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Title: Medical careers and the Botswana health care system
Author: Ntau, Christopher Gopolang
ISNI:       0000 0004 2707 0113
Awarding Body: Royal Holloway, University of London
Current Institution: Royal Holloway, University of London
Date of Award: 2004
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This thesis examines, from a sociological perspective, the careers of doctors from a developing country without its own medical school or strongly organised medical profession. It argues that the interplay between the socio-economic and political forces and doctors' experiences internalised over the years at medical school, contribute to medical migration in Botswana from the public sector to private practice, and abroad. First, the thesis examines the influences that come into play when Botswana citizens choose a medical career. Then, the study explores students' medical school socialisation outside Botswana, and how this interfaces with subsequent workplace experience in Botswana. The retention efforts within the public health service and the 'pull' factors to the industrialised nations and international agencies are also studied. Data collection for this study was mainly through in-depth interviews with citizen doctors in the public and private sectors in Botswana. For doctors abroad, computer assisted interviewing was utilised. The data reveal that, in choosing a career in medicine, doctors came under varied and sometimes conflicting influences, at the family, community and institutional levels. While studying abroad, doctors were exposed to the modem technologies and facilities and an environment perceived as being conducive to work and study at the same time. These come to be pull factors when doctors, thus trained and socialised, wish to apply their skills and knowledge in practice on their return home. What obtains in medical practice, and the expectations from the state and the public for the medical profession are different from those the doctors have been socialised to expect. This situation leads to complaints and resignations by doctors. In themselves, such complaints are not peculiar to Botswana, but Batswana doctors are relatively well placed to leave the public sector. The study suggests that the solutions devised to address doctors' concerns should go beyond tinkering with monetary incentives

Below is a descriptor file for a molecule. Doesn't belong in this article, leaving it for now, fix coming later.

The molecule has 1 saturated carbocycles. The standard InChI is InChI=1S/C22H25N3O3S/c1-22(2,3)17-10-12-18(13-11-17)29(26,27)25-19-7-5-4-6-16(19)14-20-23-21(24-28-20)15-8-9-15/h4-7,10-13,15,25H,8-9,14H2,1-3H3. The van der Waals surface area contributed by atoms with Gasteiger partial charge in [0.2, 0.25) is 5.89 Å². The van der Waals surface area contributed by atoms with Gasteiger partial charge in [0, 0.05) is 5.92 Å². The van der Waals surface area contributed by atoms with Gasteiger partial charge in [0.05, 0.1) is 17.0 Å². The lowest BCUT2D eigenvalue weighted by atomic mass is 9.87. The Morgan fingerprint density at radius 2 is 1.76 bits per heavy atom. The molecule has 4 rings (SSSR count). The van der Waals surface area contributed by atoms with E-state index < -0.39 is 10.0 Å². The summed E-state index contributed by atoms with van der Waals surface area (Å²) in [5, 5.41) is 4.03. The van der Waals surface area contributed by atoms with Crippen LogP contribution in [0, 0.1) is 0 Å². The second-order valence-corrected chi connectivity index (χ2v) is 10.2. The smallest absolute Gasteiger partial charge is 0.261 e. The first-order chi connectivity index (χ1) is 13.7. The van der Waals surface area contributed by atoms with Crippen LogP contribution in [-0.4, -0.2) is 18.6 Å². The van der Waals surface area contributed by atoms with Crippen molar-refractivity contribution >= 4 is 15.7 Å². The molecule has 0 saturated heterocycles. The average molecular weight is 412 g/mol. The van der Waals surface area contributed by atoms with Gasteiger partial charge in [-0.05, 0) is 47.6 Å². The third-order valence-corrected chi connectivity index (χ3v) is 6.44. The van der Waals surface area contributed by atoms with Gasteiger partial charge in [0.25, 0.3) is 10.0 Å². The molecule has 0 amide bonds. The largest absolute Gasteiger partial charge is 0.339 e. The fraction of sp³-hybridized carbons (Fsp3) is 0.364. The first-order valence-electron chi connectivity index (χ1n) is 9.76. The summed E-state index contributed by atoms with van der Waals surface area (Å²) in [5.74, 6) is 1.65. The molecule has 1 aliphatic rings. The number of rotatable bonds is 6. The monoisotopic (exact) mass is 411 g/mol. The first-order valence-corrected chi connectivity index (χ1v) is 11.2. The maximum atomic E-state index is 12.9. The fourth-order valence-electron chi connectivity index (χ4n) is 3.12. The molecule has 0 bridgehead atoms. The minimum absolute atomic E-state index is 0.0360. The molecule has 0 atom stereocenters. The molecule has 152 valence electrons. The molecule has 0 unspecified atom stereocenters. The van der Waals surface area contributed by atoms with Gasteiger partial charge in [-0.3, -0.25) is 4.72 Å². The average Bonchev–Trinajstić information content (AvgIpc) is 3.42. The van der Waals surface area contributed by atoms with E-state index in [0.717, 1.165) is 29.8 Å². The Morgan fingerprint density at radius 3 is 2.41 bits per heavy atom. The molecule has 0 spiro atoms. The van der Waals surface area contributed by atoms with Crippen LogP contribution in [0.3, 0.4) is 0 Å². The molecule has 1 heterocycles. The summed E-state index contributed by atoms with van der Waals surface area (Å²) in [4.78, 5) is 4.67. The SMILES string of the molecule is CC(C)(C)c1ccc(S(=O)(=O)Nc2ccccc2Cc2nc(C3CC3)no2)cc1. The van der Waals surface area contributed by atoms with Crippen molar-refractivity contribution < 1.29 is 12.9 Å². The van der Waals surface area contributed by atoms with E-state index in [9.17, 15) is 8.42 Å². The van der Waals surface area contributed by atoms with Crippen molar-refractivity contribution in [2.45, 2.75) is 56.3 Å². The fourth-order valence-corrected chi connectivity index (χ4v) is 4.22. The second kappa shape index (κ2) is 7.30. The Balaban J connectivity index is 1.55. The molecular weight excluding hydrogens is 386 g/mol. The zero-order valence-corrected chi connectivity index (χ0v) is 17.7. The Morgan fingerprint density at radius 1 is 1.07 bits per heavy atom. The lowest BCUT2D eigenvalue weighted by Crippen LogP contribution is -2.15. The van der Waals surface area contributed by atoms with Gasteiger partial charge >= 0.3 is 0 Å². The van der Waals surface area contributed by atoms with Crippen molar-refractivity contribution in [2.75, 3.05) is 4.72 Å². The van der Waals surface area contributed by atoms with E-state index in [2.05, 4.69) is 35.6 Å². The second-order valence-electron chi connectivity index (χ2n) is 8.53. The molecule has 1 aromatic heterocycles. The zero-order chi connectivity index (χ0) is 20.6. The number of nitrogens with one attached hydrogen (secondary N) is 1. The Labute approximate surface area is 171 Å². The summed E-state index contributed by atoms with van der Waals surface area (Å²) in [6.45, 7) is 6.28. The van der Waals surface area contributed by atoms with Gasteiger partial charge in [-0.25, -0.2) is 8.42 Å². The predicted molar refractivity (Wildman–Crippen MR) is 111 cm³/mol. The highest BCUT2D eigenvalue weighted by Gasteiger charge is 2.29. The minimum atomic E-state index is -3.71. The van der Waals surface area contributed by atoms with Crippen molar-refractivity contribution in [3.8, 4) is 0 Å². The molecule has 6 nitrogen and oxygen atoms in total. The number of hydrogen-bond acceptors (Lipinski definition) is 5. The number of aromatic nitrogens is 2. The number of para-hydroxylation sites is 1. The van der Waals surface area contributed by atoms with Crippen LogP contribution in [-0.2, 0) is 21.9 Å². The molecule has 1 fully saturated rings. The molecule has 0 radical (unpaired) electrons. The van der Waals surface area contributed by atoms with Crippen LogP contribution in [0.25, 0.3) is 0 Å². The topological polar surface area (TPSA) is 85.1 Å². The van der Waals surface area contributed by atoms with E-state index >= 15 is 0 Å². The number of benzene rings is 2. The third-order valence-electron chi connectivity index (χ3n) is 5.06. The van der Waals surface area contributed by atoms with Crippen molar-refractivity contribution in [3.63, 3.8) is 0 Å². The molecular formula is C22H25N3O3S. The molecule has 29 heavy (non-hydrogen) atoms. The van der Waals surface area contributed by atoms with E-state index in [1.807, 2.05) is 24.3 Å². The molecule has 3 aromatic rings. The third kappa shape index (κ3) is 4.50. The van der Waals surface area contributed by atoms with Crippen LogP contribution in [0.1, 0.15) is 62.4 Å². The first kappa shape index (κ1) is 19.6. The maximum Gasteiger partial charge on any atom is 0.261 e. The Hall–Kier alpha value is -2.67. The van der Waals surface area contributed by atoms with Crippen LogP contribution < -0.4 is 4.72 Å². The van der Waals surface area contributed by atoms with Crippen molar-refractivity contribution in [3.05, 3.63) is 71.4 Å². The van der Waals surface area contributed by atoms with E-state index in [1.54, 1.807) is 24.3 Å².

Supervisor: Not available Sponsor: Not available
Qualification Name: Thesis (Ph.D.) Qualification Level: Doctoral
EThOS ID:  DOI: Not available